Jason has told us that he will be starting later this month, May 14th to be precise, and that his internship will last roughly three months, ending in early August. We look forward to seeing what contributions he can make to Enyo 2.2, which is currently scheduled for release in July. We wish him the best of luck and we hope he can take with him some great knowledge, excellent memories, and perhaps even an offer for a job after he graduates. We expect he will enjoy working with the great group of folks over in the Enyo team and home he enjoys his time in San Francisco - after all we could use a guy like him at HP helping mold Enyo into a better framework and Open webOS into a better operating system with the community truly in mind.
Build scripts for the desktop version of Open webOS have managed to sneak out onto the Github code repository belonging to webOS Engineering team member Anupam Kaul. Before you get too excited, these scripts don't actually do anything yet, primarily because the majority of the source code for Open webOS hasn't yet been released. The actual code to run the webOS UI and many other underlying components are't expected to be released until July. Still, it is interesting to see these build scripts come out at this time, given that Open webOS is not yet released in full and is very much a work in progress.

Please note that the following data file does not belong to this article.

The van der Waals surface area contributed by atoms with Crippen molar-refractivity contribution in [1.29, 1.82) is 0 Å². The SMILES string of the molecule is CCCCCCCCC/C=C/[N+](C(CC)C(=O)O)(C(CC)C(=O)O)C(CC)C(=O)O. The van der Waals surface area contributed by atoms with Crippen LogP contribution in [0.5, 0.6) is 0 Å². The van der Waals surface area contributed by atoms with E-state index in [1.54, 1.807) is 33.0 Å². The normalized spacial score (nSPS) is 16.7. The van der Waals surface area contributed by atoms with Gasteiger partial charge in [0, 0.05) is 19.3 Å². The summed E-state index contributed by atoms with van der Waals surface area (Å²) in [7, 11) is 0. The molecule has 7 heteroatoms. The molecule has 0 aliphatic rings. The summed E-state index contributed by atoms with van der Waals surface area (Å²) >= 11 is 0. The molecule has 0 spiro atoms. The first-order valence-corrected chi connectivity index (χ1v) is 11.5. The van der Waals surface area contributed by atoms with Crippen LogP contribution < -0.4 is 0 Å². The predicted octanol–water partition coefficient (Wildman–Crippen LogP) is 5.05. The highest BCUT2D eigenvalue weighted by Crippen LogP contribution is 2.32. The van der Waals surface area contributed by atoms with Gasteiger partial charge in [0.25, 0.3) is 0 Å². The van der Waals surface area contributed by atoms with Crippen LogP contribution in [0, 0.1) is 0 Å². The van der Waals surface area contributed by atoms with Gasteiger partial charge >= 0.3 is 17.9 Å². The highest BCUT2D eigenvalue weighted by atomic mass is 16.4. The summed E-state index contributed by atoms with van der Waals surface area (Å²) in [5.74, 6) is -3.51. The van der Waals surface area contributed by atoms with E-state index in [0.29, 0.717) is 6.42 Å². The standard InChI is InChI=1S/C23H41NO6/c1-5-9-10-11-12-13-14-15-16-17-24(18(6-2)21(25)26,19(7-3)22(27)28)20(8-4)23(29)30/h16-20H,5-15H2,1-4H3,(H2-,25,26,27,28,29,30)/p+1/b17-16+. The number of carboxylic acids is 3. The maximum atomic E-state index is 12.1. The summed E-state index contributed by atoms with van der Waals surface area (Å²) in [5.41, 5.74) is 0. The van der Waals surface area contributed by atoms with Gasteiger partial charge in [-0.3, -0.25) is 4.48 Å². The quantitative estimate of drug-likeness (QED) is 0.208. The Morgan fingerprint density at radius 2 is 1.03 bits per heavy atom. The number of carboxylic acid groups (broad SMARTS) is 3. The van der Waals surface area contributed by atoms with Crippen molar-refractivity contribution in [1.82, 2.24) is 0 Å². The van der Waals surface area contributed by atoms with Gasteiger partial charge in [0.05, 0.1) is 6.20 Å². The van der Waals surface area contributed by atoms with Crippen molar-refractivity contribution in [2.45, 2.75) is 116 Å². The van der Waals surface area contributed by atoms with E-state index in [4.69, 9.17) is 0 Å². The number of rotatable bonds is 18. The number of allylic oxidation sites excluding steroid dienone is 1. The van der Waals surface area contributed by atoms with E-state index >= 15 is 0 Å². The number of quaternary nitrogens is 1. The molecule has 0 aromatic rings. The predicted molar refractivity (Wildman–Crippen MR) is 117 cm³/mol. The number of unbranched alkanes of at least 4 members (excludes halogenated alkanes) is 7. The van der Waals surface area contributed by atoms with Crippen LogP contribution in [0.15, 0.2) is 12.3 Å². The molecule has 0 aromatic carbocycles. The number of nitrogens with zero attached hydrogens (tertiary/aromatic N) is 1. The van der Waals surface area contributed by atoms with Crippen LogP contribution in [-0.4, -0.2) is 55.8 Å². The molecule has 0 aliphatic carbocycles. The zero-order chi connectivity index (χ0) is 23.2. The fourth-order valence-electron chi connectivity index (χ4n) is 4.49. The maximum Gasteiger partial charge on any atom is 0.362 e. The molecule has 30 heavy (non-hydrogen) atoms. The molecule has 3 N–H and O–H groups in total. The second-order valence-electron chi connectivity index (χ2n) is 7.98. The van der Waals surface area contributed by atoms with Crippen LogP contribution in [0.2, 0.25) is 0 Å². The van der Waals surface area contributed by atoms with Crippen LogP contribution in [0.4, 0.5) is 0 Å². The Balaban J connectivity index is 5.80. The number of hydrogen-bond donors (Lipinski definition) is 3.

On the GitHub repository there are build scripts for db8, a component that manages certain types of application databases used throughout webOS and that was released in March, as well as build scripts for cjson, luna-service2, and pmloglib. Some of the components, namely luna-service2 which powers Node.js-based services, and pmloglib (which is responsible for on-device debugging logs), are webOS-specific components and are part of the Open webOS release plan. The remaining component, cjson, is a popular open source JSON library for C code required for many components of webOS.